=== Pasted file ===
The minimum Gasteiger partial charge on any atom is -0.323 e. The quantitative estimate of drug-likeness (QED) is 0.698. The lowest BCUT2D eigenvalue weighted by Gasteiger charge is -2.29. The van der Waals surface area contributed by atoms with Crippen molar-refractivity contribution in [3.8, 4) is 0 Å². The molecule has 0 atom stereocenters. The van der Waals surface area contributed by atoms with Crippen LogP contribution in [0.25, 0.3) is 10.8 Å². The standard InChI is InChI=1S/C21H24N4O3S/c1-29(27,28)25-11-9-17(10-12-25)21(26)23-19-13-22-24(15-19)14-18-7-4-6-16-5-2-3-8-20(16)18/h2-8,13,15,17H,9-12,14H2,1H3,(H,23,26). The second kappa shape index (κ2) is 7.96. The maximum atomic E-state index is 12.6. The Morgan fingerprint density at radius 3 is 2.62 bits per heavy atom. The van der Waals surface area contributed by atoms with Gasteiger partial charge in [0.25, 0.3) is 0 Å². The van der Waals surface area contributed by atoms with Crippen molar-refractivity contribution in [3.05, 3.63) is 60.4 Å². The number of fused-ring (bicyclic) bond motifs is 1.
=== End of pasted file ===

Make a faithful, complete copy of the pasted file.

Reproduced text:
The minimum Gasteiger partial charge on any atom is -0.323 e. The quantitative estimate of drug-likeness (QED) is 0.698. The lowest BCUT2D eigenvalue weighted by Gasteiger charge is -2.29. The van der Waals surface area contributed by atoms with Crippen molar-refractivity contribution in [3.8, 4) is 0 Å². The molecule has 0 atom stereocenters. The van der Waals surface area contributed by atoms with Crippen LogP contribution in [0.25, 0.3) is 10.8 Å². The standard InChI is InChI=1S/C21H24N4O3S/c1-29(27,28)25-11-9-17(10-12-25)21(26)23-19-13-22-24(15-19)14-18-7-4-6-16-5-2-3-8-20(16)18/h2-8,13,15,17H,9-12,14H2,1H3,(H,23,26). The second kappa shape index (κ2) is 7.96. The maximum atomic E-state index is 12.6. The Morgan fingerprint density at radius 3 is 2.62 bits per heavy atom. The van der Waals surface area contributed by atoms with Gasteiger partial charge in [0.25, 0.3) is 0 Å². The van der Waals surface area contributed by atoms with Crippen molar-refractivity contribution in [3.05, 3.63) is 60.4 Å². The number of fused-ring (bicyclic) bond motifs is 1.